Insilico Medicine Launches First-in-Human Trial for AI-Discovered IBD Drug –

Insilico Medicine Launches First-in-Human Trial for AI-Discovered IBD Drug -

What You Should Know:

  • Insilico Medicine (“Insilico”), a generative artificial intelligence (AI)-driven clinical-stage biotechnology company, today announced that the company has initiated the first-in-human study for ISM5411, a potentially first-in-class PHD inhibitor for the treatment of inflammatory bowel disease (IBD).
  • Designed and developed by Insilico’s proprietary end-to-end AI drug discovery platform, Pharma.AI, ISM5411 is Insilico’s fifth AI drug program to enter the clinic. 

AI-Driven Advancements in the Eradication of GI Diseases

Insilico’s Phase I study of ISM5411, aimed at assessing safety, tolerability, pharmacokinetics, and food effects in 76 healthy subjects, has completed its initial dose in Australian volunteers. Following Phase Ia, the company plans global Phase Ib trials for ulcerative colitis patients. Inflammatory bowel disease (IBD), including ulcerative colitis and Crohn’s disease, impacts global populations, with 3 million U.S. adults affected. Incurable and raising colorectal cancer risk, current IBD treatment offers limited mucosal healing improvement.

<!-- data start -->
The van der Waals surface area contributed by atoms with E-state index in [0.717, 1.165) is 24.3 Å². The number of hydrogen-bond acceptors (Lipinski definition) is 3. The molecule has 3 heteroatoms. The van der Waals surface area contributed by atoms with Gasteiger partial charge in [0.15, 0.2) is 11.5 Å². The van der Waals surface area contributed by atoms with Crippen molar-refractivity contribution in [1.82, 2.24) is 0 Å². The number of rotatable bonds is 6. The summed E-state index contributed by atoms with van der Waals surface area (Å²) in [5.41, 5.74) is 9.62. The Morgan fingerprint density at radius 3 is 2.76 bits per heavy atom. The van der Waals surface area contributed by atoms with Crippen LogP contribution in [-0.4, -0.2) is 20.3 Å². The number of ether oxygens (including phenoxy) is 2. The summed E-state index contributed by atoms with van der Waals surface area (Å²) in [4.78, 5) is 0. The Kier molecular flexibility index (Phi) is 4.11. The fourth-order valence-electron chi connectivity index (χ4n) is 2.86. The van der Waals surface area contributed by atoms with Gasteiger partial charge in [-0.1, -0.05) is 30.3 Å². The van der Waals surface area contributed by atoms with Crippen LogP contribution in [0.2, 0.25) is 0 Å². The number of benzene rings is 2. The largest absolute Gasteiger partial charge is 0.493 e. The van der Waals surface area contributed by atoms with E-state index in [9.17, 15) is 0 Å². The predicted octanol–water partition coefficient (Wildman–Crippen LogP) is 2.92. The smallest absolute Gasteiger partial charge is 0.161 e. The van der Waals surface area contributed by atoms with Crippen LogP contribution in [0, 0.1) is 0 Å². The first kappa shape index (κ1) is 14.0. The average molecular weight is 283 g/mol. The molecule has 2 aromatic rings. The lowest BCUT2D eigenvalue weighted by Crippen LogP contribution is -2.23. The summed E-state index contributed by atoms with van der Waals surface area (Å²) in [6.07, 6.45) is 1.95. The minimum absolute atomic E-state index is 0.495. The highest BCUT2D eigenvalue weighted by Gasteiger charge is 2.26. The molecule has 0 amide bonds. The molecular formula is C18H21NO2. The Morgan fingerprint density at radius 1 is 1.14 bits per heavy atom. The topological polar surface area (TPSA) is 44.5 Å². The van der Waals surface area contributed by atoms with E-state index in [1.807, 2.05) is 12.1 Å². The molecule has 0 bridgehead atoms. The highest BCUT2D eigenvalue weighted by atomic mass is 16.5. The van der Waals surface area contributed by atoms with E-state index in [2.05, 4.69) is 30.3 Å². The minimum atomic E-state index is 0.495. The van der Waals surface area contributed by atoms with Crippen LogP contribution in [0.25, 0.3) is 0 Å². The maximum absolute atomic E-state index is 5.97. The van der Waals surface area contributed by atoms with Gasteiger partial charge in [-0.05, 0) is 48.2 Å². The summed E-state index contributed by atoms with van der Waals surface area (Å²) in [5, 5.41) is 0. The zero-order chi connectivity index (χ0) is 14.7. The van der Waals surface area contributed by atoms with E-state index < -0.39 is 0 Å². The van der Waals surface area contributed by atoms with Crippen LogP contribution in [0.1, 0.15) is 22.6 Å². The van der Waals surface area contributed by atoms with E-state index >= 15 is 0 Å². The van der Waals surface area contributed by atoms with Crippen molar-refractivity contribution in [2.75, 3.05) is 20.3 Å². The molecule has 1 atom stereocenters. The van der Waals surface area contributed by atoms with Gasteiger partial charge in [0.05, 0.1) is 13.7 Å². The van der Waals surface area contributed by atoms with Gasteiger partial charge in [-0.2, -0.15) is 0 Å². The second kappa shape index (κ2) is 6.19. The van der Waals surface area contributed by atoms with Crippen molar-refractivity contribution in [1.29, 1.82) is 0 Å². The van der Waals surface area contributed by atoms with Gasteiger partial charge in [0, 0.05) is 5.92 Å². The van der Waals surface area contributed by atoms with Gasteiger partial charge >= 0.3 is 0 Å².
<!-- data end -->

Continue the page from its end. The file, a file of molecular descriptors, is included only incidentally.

Research identifies prolyl hydroxylase (PHD) as a crucial regulator in IBD, a potential treatment target. Insilico nominated ISM5411, developed by their AI engine, as a preclinical drug candidate for IBD, showing promising safety and efficacy. The company, utilizing generative AI, combines artificial intelligence with cutting-edge technologies and boasts a portfolio of over 30 pipelines, with four programs in the clinical stage, developed using Pharma.AI. Recently, Insilico established an AI R&D Center in Montreal, Canada, enhancing its AI algorithm research and platform-building capabilities.

“IBD impacts a large patient population who currently have limited therapeutic options,” says Sujata Rao, MD, Chief Medical Officer at Insilico Medicine who is leading the clinical trial.“We believe this new treatment – which is potentially first-in-class – could offer a promising alternative.”  

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